Recently, I moved to a small town, several hours away from my friends and family. I brought along my daughter, my boyfriend and boxes filled with hopes and aspirations. Since I have been living in a large metro area for many years, I wasn't quite prepared for the slower pace of this small water town. I didn't know anyone, and it seemed that the only way to get things done around here was by knowing the right people.
The first month we were here, we would often see people around town who looked like they would be the people to get to know, but introducing myself and becoming friends seemed difficult. After all, just going up to random people around town and asking them to be your friend doesn't work well. What I ended up doing was using networking skills to try to build a social network that would support my goals, interests and help me get the information I needed.
Successful networking requires a clearly defined strategy. You have to set out with a plan, rather than just waiting for opportunity to knock on your door. Although I had a crash course in networking by moving away from my support group, you can use these same skills to build your professional network and further your career.
Here are 5 keys to successful networking:
Always be ready. You never know when a good networking opportunity will come, so you have to be prepared and keep looking for them. When I am walking around my new town, sometimes I will run into someone who I've met before and they will introduce me to other people. My boyfriend and I often joke that we never know what will happen when we go outside and we can't even guess at how long we will be gone. There have been days when we were just going to walk a couple blocks to the grocery store but ended up having cocktails with a few people who had tons of information and connections. Don't wait for a networking event, make your own events and keep your eyes open for new ways to connect with others.
Take notes. Bringing a notebook around with you can feel uncomfortable, but taking notes is a great way to remember names and other information. I keep a small notebook in my purse, along with a pack of nice stationery cards, because you never know when you might need to leave a note for someone or send a thank you note. Having them on hand makes it easy. However, I have started using my smartphone as a networking tool. I have a notepad app, and when I am talking to someone, I wait until an appropriate time and then log the names of the people I met, along with a few identifiers. This way, I can refresh my memory later. Also, it's a good idea to write down the main things you talked about or key information about the person.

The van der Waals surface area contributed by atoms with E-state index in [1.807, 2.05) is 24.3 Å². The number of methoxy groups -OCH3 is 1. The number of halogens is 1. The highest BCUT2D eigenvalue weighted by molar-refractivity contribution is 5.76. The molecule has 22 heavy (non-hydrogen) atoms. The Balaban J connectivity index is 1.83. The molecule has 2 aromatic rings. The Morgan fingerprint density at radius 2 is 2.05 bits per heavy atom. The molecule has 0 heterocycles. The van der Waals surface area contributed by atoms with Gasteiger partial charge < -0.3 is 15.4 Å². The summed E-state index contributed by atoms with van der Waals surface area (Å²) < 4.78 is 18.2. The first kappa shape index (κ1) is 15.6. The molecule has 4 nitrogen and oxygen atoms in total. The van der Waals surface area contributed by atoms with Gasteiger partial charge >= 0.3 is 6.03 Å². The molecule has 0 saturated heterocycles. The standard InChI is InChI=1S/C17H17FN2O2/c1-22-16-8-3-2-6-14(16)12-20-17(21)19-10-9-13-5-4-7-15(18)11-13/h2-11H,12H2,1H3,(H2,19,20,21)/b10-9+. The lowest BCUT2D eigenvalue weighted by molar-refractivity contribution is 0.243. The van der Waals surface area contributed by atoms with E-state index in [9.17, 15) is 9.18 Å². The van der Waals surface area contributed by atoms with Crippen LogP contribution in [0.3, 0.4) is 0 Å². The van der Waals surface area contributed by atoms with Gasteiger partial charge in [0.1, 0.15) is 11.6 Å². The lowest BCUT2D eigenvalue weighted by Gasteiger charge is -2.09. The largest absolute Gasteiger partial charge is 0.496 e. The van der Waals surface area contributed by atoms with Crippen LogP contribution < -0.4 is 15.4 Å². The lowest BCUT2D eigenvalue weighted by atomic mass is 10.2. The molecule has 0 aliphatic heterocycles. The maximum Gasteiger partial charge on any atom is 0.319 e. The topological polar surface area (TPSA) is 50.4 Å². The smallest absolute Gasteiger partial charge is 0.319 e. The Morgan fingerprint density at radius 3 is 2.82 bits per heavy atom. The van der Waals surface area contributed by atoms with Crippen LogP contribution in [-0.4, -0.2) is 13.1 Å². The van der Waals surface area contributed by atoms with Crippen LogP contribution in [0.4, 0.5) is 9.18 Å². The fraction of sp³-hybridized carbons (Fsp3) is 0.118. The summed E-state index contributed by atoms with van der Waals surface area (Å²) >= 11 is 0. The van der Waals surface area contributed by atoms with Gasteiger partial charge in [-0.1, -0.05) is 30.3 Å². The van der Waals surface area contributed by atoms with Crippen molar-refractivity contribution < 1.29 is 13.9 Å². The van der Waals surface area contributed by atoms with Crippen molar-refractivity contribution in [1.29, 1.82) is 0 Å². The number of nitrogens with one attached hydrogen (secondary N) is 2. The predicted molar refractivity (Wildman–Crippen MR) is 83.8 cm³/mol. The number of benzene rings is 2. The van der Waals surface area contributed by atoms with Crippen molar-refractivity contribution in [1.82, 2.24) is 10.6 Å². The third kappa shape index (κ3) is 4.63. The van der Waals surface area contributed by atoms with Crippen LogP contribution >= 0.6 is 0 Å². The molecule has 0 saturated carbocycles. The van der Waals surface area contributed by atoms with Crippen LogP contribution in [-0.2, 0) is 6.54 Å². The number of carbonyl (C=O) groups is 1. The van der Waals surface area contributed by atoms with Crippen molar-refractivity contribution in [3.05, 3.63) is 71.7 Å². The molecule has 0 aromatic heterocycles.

Be interested. Networking isn't just about getting what you need from nameless, faceless contacts. It's about meeting new people and finding out about them. You have to actually be interested in who they are and what they are all about. When you're interested, you will ask questions that will build the friendship and give you insight into who they are.
Look for ways to help. The old adage that you have to give to get is still true. Look for ways to get involved in your community, in a volunteer group or other organization. When you are willing to get involved and lend a hand, you won't be as focused on what you need. This is good. No one wants a one-sided friendship. Helping others is also a great way to get to know them and give them the chance to get to know you as well.
Think about your personal brand or reputation. In a small town, like mine, a reputation is important. A bad reputation is all it takes to make people you don't even know think that you are a bad person. Your reputation and your personal brand are pretty much the same thing. Protect it and be aware of how the choices you make can affect it. If you make commitments, keep them and make sure that your behavior stays in line with your personal beliefs.
Networking can be fun and it can give you a platform to jump into new career opportunities. Come up with a networking plan and put it in to action. You never know where it might lead.
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